This article needs additional citations for verification
. (October 2018)
Robotic mapping is a discipline related to computer vision and cartography. The goal for an autonomous robot is to be able to construct (or use) a map (outdoor use) or floor plan (indoor use) and to localize itself and its recharging bases or beacons in it. Robotic mapping is that branch which deals with the study and application of ability to localize itself in a map / plan and sometimes to
construct the map or floor plan by the autonomous robot.
Evolutionarily shaped blind action may suffice to keep some animals alive. For some insects for example, the environment is not interpreted as a map, and they survive only with a triggered response. A slightly more elaborated navigation strategy dramatically enhances the capabilities of the robot. Cognitive maps enable planning capacities and use of current perceptions, memorized events, and expected consequences.
The robot has two sources of information: the idiothetic and the allothetic sources. When in motion, a robot can use dead reckoning methods such as tracking the number of revolutions of its wheels; this corresponds to the idiothetic source and can give the absolute position of the robot, but it is subject to cumulative error which can grow quickly.
The allothetic source corresponds the sensors of the robot, like a camera, a microphone, laser, lidar or sonar. The problem here is "perceptual aliasing". This means that two different places can be perceived as the same. For example, in a building, it is nearly impossible to determine a location solely with the visual information, because all the corridors may look the same. 3-dimensional models of a robot's environment can be generated using range imaging sensors or 3D scanners.
The internal representation of the map can be "metric" or "topological":
- The metric framework is the most common for humans and considers a two-dimensional space in which it places the objects. The objects are placed with precise coordinates. This representation is very useful, but is sensitive to noise and it is difficult to calculate the distances precisely.
- The topological framework only considers places and relations between them. Often, the distances between places are stored. The map is then a graph, in which the nodes corresponds to places and arcs correspond to the paths.
Many techniques use probabilistic representations of the map, in order to handle uncertainty.
There are three main methods of map representations, i.e., free space maps, object maps, and composite maps. These employ the notion of a grid, but permit the resolution of the grid to vary so that it can become finer where more accuracy is needed and more coarse where the map is uniform.
Map learning cannot be separated from the localization process, and a difficulty arises when errors in localization are incorporated into the map. This problem is commonly referred to as Simultaneous localization and mapping (SLAM).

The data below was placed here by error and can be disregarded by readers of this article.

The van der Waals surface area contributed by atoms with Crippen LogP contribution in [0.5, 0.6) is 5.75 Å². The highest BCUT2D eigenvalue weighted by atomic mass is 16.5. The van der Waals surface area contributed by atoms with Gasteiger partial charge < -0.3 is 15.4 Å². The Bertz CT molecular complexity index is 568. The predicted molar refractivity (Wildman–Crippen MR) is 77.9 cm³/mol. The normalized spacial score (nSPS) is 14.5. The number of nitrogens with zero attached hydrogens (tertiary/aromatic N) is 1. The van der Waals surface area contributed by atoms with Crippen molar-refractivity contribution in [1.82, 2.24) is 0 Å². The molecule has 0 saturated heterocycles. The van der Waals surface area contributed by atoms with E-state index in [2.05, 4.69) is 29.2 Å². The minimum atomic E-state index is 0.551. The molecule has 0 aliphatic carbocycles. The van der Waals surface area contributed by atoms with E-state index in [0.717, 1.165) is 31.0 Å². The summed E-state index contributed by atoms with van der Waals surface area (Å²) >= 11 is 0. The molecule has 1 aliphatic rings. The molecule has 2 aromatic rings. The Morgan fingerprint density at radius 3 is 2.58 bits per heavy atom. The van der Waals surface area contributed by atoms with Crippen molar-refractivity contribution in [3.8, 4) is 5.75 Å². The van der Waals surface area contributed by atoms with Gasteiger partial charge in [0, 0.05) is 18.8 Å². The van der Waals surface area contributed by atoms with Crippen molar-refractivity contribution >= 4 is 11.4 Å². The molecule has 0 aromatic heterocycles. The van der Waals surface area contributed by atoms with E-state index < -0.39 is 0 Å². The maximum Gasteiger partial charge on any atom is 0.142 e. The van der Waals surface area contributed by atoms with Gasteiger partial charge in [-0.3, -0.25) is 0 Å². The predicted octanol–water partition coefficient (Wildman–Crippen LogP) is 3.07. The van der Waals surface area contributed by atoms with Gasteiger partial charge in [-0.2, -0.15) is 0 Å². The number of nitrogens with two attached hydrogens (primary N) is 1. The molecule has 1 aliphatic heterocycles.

An important additional problem is to determine whether the robot is in a part of environment already stored or never visited. One way to solve this problem is by using electric beacons, Near field communication (NFC), WiFi, Visible light communication (VLC) and Li-Fi and Bluetooth. 
Path planning is an important issue as it allows a robot to get from point A to point B. Path planning algorithms are measured by their computational complexity. The feasibility of real-time motion planning is dependent on the accuracy of the map (or floorplan), on robot localization and on the number of obstacles. Topologically, the problem of path planning is related to the shortest path problem of finding a route between two nodes in a graph.
Outdoor robots can use GPS in a similar way to automotive navigation systems.
Alternative systems can be used with floor plan and beacons instead of maps for indoor robots, combined with localization wireless hardware. Electric beacons can help for cheap robot navigational systems.
- ^ Fernández-Madrigal, Juan-Antonio (30 September 2012). Simultaneous Localization and Mapping for Mobile Robots: Introduction and Methods: Introduction and Methods. IGI Global. ISBN 978-1-4666-2105-3.
- ^ Filliat, David, and Jean-Arcady Meyer. "Map-based navigation in mobile robots:: I. a review of localization strategies." Cognitive Systems Research 4.4 (2003): 243-282.
- ^ Jensen, Björn, et al. Laser range imaging using mobile robots: From pose estimation to 3D-models. ETH-Zürich, 2005, 2005.
- ^ Surmann, Hartmut, Andreas Nüchter, and Joachim Hertzberg. "An autonomous mobile robot with a 3D laser range finder for 3D exploration and digitalization of indoor environments." Robotics and Autonomous Systems 45.3-4 (2003): 181-198.
- ^ Malik, Aamir Saeed (30 November 2011). Depth Map and 3D Imaging Applications: Algorithms and Technologies: Algorithms and Technologies. IGI Global. ISBN 978-1-61350-327-0.
- ^ Thrun, Sebastian. "Learning metric-topological maps for indoor mobile robot navigation." Artificial Intelligence 99.1 (1998): 21-71.
- ^ https://www.indooratlas.com/
- ^ "An Autonomous Passive RFID-Assisted Mobile Robot System for Indoor Positioning" (PDF). Retrieved 19 October 2015.